Governments have started to move on their own to combat airborne transmission. In May, the guidance from the German department of health changed to state explicitly that “Studies indicate that the novel coronavirus can also be transmitted through aerosols … These droplet nuclei can remain suspended in the air over longer periods of time and may potentially transmit viruses. Rooms containing several people should therefore be ventilated regularly.” The CDC doesn’t mention aerosols or airborne transmission, but it updated its website on 16 June to say that the closeness of contact and the duration of exposure are important.
A spokesperson for the United Kingdom’s Scientific Advisory Group for Emergencies says there is weak evidence for aerosol transmission in some situations, but the group nonetheless recommends “that measures to control transmission include those that target aerosol routes”. When the United Kingdom reviewed its social-distancing guidelines, it advised people to take extra precautions in situations where it isn’t possible to stay 2 metres apart. The advice includes recommendations to wear a face mask and to avoid face-to-face interactions, poor ventilation and loud talking or singing.
Allegranzi says that the WHO’s panel of 35 experts that vets emerging evidence has discussed airborne transmission on at least 4 occasions, and that the WHO is working with aerobiologists and engineers to discuss emerging evidence and develop better ventilation guidelines.
This is not the first time during the pandemic that clinicians and researchers have criticized the WHO for being slow to update guidelines. Many had called on the agency early on to acknowledge that face masks can help to protect the general public. But the WHO did not make an announcement on this until 5 June, when it changed its stance and recommended the wearing of cloth masks when social distancing wasn’t possible, such as on public transport and in shops. Many countries were already recommending or mandating their use. On 3 April, the CDC issued recommendations to use masks in areas where transmission rates are high. And evidence backs up those actions: a systematic review found ten studies of COVID-19 and related coronaviruses — predominantly in health-care settings — that together show that face masks do reduce the risk of infection11.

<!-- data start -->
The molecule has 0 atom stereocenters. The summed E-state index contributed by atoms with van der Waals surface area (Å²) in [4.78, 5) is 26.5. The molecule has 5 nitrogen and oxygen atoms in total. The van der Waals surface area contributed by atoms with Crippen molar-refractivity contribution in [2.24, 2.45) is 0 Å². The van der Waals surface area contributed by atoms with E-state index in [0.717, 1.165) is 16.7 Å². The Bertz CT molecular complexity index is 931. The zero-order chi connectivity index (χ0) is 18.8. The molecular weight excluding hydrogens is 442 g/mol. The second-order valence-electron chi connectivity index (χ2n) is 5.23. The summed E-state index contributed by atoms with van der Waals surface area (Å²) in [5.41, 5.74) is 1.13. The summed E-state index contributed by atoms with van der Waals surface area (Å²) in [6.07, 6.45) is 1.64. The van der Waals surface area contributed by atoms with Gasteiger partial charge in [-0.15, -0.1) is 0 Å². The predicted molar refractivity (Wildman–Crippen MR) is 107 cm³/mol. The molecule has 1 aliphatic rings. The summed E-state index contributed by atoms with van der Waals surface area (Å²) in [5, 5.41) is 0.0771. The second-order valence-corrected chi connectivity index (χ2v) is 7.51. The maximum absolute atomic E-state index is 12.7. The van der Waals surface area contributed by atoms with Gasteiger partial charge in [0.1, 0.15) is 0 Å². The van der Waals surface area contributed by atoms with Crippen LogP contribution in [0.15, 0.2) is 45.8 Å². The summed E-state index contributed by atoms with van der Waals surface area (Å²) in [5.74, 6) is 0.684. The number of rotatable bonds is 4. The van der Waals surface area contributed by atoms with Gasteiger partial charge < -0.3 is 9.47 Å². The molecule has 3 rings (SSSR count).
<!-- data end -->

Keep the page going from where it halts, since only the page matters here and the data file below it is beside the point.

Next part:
Allegranzi acknowledges that, regarding the WHO’s position on masks, “the previous [advice] maybe was less clear or more cautious”. She says that emerging evidence that a person with SARS-CoV-2 is able to pass it on before symptoms have started (pre-symptomatic) or without ever showing symptoms (asymptomatic), factored into the decision to change the guidance. Other research — commissioned by the WHO — showing that cloth face masks are an effective barrier, was also an important factor.
Researchers who argue for the importance of aerosols say that governments and businesses should take specific steps to reduce this potential route of transmission. Morawska would like to see recommendations against air recirculation in buildings and against overcrowding; and she calls for standards that stipulate effective levels of ventilation, and possibly ones that require air systems to filter out particles or use ultraviolet light to kill airborne viruses12.
Allegranzi maintains that current WHO recommendations are sound. “It’s a bundle of precautions, including hand hygiene, including masks, including the distancing, which are all important,” she says. “Some of these measures will have an impact also on aerosol transmission, if it’s a reality.